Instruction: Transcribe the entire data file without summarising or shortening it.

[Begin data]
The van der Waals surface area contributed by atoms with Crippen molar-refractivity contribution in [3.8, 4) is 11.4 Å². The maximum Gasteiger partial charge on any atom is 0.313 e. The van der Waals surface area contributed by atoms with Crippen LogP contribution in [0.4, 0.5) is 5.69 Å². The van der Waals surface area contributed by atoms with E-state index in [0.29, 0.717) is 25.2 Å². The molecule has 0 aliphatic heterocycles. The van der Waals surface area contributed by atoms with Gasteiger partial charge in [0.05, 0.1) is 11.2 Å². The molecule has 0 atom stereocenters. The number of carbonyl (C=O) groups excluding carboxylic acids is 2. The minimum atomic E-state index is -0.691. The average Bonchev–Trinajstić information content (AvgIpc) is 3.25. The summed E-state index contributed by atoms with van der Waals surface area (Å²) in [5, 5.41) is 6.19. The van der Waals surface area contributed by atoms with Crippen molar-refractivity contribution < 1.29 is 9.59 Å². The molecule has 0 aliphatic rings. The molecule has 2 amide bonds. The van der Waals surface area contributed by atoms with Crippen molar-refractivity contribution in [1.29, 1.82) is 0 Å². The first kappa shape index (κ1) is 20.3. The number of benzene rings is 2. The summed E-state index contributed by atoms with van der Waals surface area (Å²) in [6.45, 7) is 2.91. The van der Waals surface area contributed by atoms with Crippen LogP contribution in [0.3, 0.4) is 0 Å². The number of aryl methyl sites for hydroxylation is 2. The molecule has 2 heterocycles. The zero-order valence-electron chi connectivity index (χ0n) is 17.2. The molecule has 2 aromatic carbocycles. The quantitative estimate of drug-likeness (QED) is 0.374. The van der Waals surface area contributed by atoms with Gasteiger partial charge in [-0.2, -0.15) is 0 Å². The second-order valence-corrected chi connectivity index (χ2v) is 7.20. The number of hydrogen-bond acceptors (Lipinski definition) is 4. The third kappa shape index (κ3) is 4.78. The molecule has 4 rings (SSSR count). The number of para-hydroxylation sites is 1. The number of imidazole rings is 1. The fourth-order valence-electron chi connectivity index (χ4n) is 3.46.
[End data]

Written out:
The van der Waals surface area contributed by atoms with Crippen molar-refractivity contribution in [3.8, 4) is 11.4 Å². The maximum Gasteiger partial charge on any atom is 0.313 e. The van der Waals surface area contributed by atoms with Crippen LogP contribution in [0.4, 0.5) is 5.69 Å². The van der Waals surface area contributed by atoms with E-state index in [0.29, 0.717) is 25.2 Å². The molecule has 0 aliphatic heterocycles. The van der Waals surface area contributed by atoms with Gasteiger partial charge in [0.05, 0.1) is 11.2 Å². The molecule has 0 atom stereocenters. The number of carbonyl (C=O) groups excluding carboxylic acids is 2. The minimum atomic E-state index is -0.691. The average Bonchev–Trinajstić information content (AvgIpc) is 3.25. The summed E-state index contributed by atoms with van der Waals surface area (Å²) in [5, 5.41) is 6.19. The van der Waals surface area contributed by atoms with Crippen molar-refractivity contribution < 1.29 is 9.59 Å². The molecule has 0 aliphatic rings. The molecule has 2 amide bonds. The van der Waals surface area contributed by atoms with Crippen molar-refractivity contribution in [1.29, 1.82) is 0 Å². The first kappa shape index (κ1) is 20.3. The number of benzene rings is 2. The summed E-state index contributed by atoms with van der Waals surface area (Å²) in [6.45, 7) is 2.91. The van der Waals surface area contributed by atoms with Crippen LogP contribution in [0.3, 0.4) is 0 Å². The number of aryl methyl sites for hydroxylation is 2. The molecule has 2 heterocycles. The zero-order valence-electron chi connectivity index (χ0n) is 17.2. The molecule has 2 aromatic carbocycles. The quantitative estimate of drug-likeness (QED) is 0.374. The van der Waals surface area contributed by atoms with Gasteiger partial charge in [-0.2, -0.15) is 0 Å². The second-order valence-corrected chi connectivity index (χ2v) is 7.20. The number of hydrogen-bond acceptors (Lipinski definition) is 4. The third kappa shape index (κ3) is 4.78. The molecule has 4 rings (SSSR count). The number of para-hydroxylation sites is 1. The number of imidazole rings is 1. The fourth-order valence-electron chi connectivity index (χ4n) is 3.46.